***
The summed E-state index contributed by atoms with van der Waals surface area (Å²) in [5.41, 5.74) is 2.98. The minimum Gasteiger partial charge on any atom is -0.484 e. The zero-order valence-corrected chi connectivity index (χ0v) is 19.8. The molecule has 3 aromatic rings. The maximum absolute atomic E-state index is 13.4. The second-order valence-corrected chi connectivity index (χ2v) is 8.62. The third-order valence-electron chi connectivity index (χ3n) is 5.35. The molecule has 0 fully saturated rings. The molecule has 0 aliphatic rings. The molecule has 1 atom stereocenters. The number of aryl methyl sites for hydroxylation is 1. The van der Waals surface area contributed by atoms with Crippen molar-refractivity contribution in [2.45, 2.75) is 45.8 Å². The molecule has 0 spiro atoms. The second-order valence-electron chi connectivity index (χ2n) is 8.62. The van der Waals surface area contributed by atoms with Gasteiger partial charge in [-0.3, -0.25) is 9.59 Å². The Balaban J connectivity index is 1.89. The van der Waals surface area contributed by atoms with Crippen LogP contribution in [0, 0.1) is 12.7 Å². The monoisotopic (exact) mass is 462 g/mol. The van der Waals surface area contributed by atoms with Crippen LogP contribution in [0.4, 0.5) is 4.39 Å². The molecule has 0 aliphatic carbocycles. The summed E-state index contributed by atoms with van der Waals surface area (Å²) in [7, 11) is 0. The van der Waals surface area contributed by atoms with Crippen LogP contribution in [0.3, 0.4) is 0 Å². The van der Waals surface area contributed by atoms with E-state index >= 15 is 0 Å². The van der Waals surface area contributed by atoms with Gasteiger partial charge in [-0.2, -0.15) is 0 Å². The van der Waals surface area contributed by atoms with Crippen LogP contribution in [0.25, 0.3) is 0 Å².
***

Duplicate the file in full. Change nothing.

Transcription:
The summed E-state index contributed by atoms with van der Waals surface area (Å²) in [5.41, 5.74) is 2.98. The minimum Gasteiger partial charge on any atom is -0.484 e. The zero-order valence-corrected chi connectivity index (χ0v) is 19.8. The molecule has 3 aromatic rings. The maximum absolute atomic E-state index is 13.4. The second-order valence-corrected chi connectivity index (χ2v) is 8.62. The third-order valence-electron chi connectivity index (χ3n) is 5.35. The molecule has 0 fully saturated rings. The molecule has 0 aliphatic rings. The molecule has 1 atom stereocenters. The number of aryl methyl sites for hydroxylation is 1. The van der Waals surface area contributed by atoms with Crippen molar-refractivity contribution in [2.45, 2.75) is 45.8 Å². The molecule has 0 spiro atoms. The second-order valence-electron chi connectivity index (χ2n) is 8.62. The van der Waals surface area contributed by atoms with Gasteiger partial charge in [-0.3, -0.25) is 9.59 Å². The Balaban J connectivity index is 1.89. The van der Waals surface area contributed by atoms with Crippen LogP contribution in [0, 0.1) is 12.7 Å². The monoisotopic (exact) mass is 462 g/mol. The van der Waals surface area contributed by atoms with Crippen LogP contribution in [0.4, 0.5) is 4.39 Å². The molecule has 0 aliphatic carbocycles. The summed E-state index contributed by atoms with van der Waals surface area (Å²) in [7, 11) is 0. The van der Waals surface area contributed by atoms with Crippen LogP contribution in [0.3, 0.4) is 0 Å². The van der Waals surface area contributed by atoms with E-state index >= 15 is 0 Å². The van der Waals surface area contributed by atoms with Gasteiger partial charge in [-0.2, -0.15) is 0 Å². The van der Waals surface area contributed by atoms with Crippen LogP contribution in [0.25, 0.3) is 0 Å².